4 tips to save money on grocery shopping : Life Kit Groceries aren't cheap, but there are ways beyond just looking for sales to make budget meals. To help cut down your grocery bill, we have practical tips for saving money on the food you cook at home.

To save money on groceries, try these tips before going to the store

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You're listening to LIFE KIT from NPR. Hey, everybody. It's Marielle Segarra. Take a moment and think about the last thing you cooked. How much do you think the carrot in that recipe cost? What about the three cups of vegetable broth? Beth Moncel could actually answer that question. She's the founder of budgetbytes.com, a recipe website for folks with small budgets. She studied nutritional science in college, and she learned this costing method in her classes.

BETH MONCEL: So it's a technique that you will find a lot in food service operations like restaurants and cafeterias.

SEGARRA: She says you figure out the price of that carrot, add it to the cost of all the other ingredients in the recipe and then...

MONCEL: Divide it by the number of servings. So you know how much each of your meals is costing.

SEGARRA: Beth says when you do this, you start to notice patterns. For instance, her recipe for lentil bolognese costs $1.40 per serving. It's hard to get a meal that cheap at a restaurant. But some of the components are way cheaper than others - like, one carrot, 15 cents; one cup of red lentils, 67 cents; half a cup of walnuts, $1.07.

MONCEL: I suggest everyone try costing at least once because it's so eye-opening. It really does make you rethink the way you look at all of the ingredients that you're buying.

SEGARRA: On this episode of LIFE KIT, Beth and I are going to talk about what to do with the things you learn from this exercise and share a lot more tips for how to save money on groceries.


SEGARRA: Walk me through how you think about cost as you're coming up with a recipe.

MONCEL: Sure. So, like, if I make a pot of chili, normally a recipe for chili will include a pound, at least, of ground beef. So something that I like to do is reduce that ground beef by half. So I'm still getting that beefy flavor and that satisfying mouthfeel of, you know, actually eating beef, but then I bulk up the recipe with extra beans, maybe some lentils or maybe even some extra vegetables if I have them, sometimes pasta and rice. Those are all far less expensive per pound than beef is going to be. Even if you just adjust the ratio slightly in your recipes, it can make a really big difference.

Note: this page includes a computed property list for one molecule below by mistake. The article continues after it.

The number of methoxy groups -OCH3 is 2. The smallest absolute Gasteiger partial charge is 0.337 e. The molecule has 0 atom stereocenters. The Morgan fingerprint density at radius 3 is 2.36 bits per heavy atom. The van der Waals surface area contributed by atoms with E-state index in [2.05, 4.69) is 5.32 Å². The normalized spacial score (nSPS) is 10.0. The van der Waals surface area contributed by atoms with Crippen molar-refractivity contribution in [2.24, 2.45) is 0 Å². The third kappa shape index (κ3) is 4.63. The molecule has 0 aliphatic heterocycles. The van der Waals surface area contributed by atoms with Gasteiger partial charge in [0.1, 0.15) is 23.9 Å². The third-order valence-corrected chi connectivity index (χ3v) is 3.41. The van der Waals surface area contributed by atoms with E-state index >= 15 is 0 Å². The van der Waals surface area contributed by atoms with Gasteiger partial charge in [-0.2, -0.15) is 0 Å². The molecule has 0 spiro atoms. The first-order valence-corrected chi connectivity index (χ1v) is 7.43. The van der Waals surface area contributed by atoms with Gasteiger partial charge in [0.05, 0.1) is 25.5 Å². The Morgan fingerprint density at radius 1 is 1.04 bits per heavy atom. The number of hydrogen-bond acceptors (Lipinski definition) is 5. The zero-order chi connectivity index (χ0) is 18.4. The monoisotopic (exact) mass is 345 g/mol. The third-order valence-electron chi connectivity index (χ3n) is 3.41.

SEGARRA: What are some of the other ingredients that tend to be cheaper that you could use as the bulk of your recipes?

MONCEL: My favorite is cabbage. Cabbage is so versatile because it can go with so many different flavors, and there's a lot of different ways you can prepare it. And it's so filling. Don't forget about potatoes, onions, carrots. Even broccoli sometimes can be pretty inexpensive. So take a look in your produce aisle for the ingredients that are a little bit lower price, and just try adding those into your recipes, and it will really increase the number of servings without increasing the cost.

SEGARRA: OK. And then on the other side, what are some ingredients that tend to be on the more expensive side of things?

MONCEL: So it's usually, unfortunately, the animal products, the ones that, you know, really make people drool, like meats and cheeses, dairy. But also, nuts are pretty expensive. But most of these ingredients are super-potent as far as the flavor. So if you just add a little bit, it really goes a long way. So, like, if I use bacon in a recipe, I am very rarely using the entire package of bacon. I'll use maybe two to four ounces - so, like, a quarter of the package. And you still get all of that smoky flavor in your recipe. You get the fat that gives you that nice mouthfeel, and it's way less expensive.

SEGARRA: And then if you are buying stuff like that and you're only using a bit of it, do you have any tips on keeping fresh food fresh?

MONCEL: Yes. So I rely on my freezer heavily for saving leftover ingredients. I often freeze leftover cheese. Leftover bread products freeze really well. And if you can't freeze what you have left over, make sure to incorporate those ingredients in your menu for the next week or the next few days. And on our website, we have an ingredient index which is really handy for that. So say you have, like, a leftover half bunch of parsley that you don't want to go to waste. You can just click on parsley in our ingredient index and see all the different ways you can use in all the different recipes we have.

SEGARRA: Is it worth investing in any special freezer bags or other kinds of Tupperwares that'll keep things fresher?

MONCEL: I don't think it's necessary. I think your best bet is to just stay on top of what you have on hand and make sure you're using it before it's been in the freezer for a really long time. So one way to stay on top of that is you can actually keep a list magnetized to the front of your freezer. And every time you put, like, a leftover ingredient in the freezer, you know, just write it down. Write the date on it. And then if you use it, cross it off your list.

SEGARRA: Yeah. I have, like, a half a bag of eggplant meatballs...

MONCEL: Ooh, yum.

SEGARRA: ...Meat is in quotations - in my freezer right now. And every time I open the freezer, I'm surprised to see them in there.


SEGARRA: And I'm like, maybe next time, maybe tomorrow I'll take those out. But yeah.

MONCEL: Put it on your calendar. I find that if I put things on my Google calendar, then I don't forget.


SEGARRA: OK - noted.

MONCEL: Cook the meatballs.

SEGARRA: Cook the meatballs. So what about when you are doing the actual shopping? How do you choose a grocery store?